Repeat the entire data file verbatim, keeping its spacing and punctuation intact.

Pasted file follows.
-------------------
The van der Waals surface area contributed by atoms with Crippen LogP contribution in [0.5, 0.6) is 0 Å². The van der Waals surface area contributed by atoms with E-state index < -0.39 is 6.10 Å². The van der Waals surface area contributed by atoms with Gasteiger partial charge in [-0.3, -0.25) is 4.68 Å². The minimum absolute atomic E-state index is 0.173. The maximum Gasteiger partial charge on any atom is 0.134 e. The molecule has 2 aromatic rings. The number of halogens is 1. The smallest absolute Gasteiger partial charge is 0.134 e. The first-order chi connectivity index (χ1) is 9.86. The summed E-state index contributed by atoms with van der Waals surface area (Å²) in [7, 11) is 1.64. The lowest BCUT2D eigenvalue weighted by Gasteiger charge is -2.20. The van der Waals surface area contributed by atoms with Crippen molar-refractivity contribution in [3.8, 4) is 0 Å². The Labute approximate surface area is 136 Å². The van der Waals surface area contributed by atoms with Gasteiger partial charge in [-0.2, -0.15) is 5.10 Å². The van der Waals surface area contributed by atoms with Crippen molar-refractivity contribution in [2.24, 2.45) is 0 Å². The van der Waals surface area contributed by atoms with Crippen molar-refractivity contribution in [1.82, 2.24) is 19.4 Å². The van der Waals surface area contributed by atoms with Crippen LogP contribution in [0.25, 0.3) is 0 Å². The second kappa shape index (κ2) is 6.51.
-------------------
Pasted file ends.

The van der Waals surface area contributed by atoms with Crippen LogP contribution in [0.5, 0.6) is 0 Å². The van der Waals surface area contributed by atoms with E-state index < -0.39 is 6.10 Å². The van der Waals surface area contributed by atoms with Gasteiger partial charge in [-0.3, -0.25) is 4.68 Å². The minimum absolute atomic E-state index is 0.173. The maximum Gasteiger partial charge on any atom is 0.134 e. The molecule has 2 aromatic rings. The number of halogens is 1. The smallest absolute Gasteiger partial charge is 0.134 e. The first-order chi connectivity index (χ1) is 9.86. The summed E-state index contributed by atoms with van der Waals surface area (Å²) in [7, 11) is 1.64. The lowest BCUT2D eigenvalue weighted by Gasteiger charge is -2.20. The van der Waals surface area contributed by atoms with Crippen molar-refractivity contribution in [3.8, 4) is 0 Å². The Labute approximate surface area is 136 Å². The van der Waals surface area contributed by atoms with Gasteiger partial charge in [-0.2, -0.15) is 5.10 Å². The van der Waals surface area contributed by atoms with Crippen molar-refractivity contribution in [2.24, 2.45) is 0 Å². The van der Waals surface area contributed by atoms with Crippen molar-refractivity contribution in [1.82, 2.24) is 19.4 Å². The van der Waals surface area contributed by atoms with Crippen LogP contribution in [0.25, 0.3) is 0 Å². The second kappa shape index (κ2) is 6.51.